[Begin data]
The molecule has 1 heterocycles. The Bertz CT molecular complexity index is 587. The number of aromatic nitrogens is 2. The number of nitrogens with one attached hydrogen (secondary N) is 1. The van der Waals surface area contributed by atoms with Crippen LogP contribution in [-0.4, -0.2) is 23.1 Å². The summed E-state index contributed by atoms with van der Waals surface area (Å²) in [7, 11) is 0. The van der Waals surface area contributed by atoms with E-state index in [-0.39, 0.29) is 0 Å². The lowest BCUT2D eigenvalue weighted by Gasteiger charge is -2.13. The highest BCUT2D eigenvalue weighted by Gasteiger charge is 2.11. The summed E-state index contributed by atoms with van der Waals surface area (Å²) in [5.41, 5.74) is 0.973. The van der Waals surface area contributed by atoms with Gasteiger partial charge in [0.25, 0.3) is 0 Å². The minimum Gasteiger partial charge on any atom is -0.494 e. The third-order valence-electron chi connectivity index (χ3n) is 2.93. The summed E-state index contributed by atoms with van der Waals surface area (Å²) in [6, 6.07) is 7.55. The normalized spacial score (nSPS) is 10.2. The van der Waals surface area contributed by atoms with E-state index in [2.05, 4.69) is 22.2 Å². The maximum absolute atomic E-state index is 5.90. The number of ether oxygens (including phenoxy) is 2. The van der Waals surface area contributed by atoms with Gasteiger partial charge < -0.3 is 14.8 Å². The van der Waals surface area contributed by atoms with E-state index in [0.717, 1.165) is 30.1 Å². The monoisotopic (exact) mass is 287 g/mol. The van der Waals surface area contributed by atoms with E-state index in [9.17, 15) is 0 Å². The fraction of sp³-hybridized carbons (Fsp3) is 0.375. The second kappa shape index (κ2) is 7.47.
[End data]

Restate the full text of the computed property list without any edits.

The molecule has 1 heterocycles. The Bertz CT molecular complexity index is 587. The number of aromatic nitrogens is 2. The number of nitrogens with one attached hydrogen (secondary N) is 1. The van der Waals surface area contributed by atoms with Crippen LogP contribution in [-0.4, -0.2) is 23.1 Å². The summed E-state index contributed by atoms with van der Waals surface area (Å²) in [7, 11) is 0. The van der Waals surface area contributed by atoms with E-state index in [-0.39, 0.29) is 0 Å². The lowest BCUT2D eigenvalue weighted by Gasteiger charge is -2.13. The highest BCUT2D eigenvalue weighted by Gasteiger charge is 2.11. The summed E-state index contributed by atoms with van der Waals surface area (Å²) in [5.41, 5.74) is 0.973. The van der Waals surface area contributed by atoms with Gasteiger partial charge in [0.25, 0.3) is 0 Å². The minimum Gasteiger partial charge on any atom is -0.494 e. The third-order valence-electron chi connectivity index (χ3n) is 2.93. The summed E-state index contributed by atoms with van der Waals surface area (Å²) in [6, 6.07) is 7.55. The normalized spacial score (nSPS) is 10.2. The van der Waals surface area contributed by atoms with E-state index in [2.05, 4.69) is 22.2 Å². The maximum absolute atomic E-state index is 5.90. The number of ether oxygens (including phenoxy) is 2. The van der Waals surface area contributed by atoms with Gasteiger partial charge < -0.3 is 14.8 Å². The van der Waals surface area contributed by atoms with E-state index in [0.717, 1.165) is 30.1 Å². The monoisotopic (exact) mass is 287 g/mol. The van der Waals surface area contributed by atoms with E-state index in [9.17, 15) is 0 Å². The fraction of sp³-hybridized carbons (Fsp3) is 0.375. The second kappa shape index (κ2) is 7.47.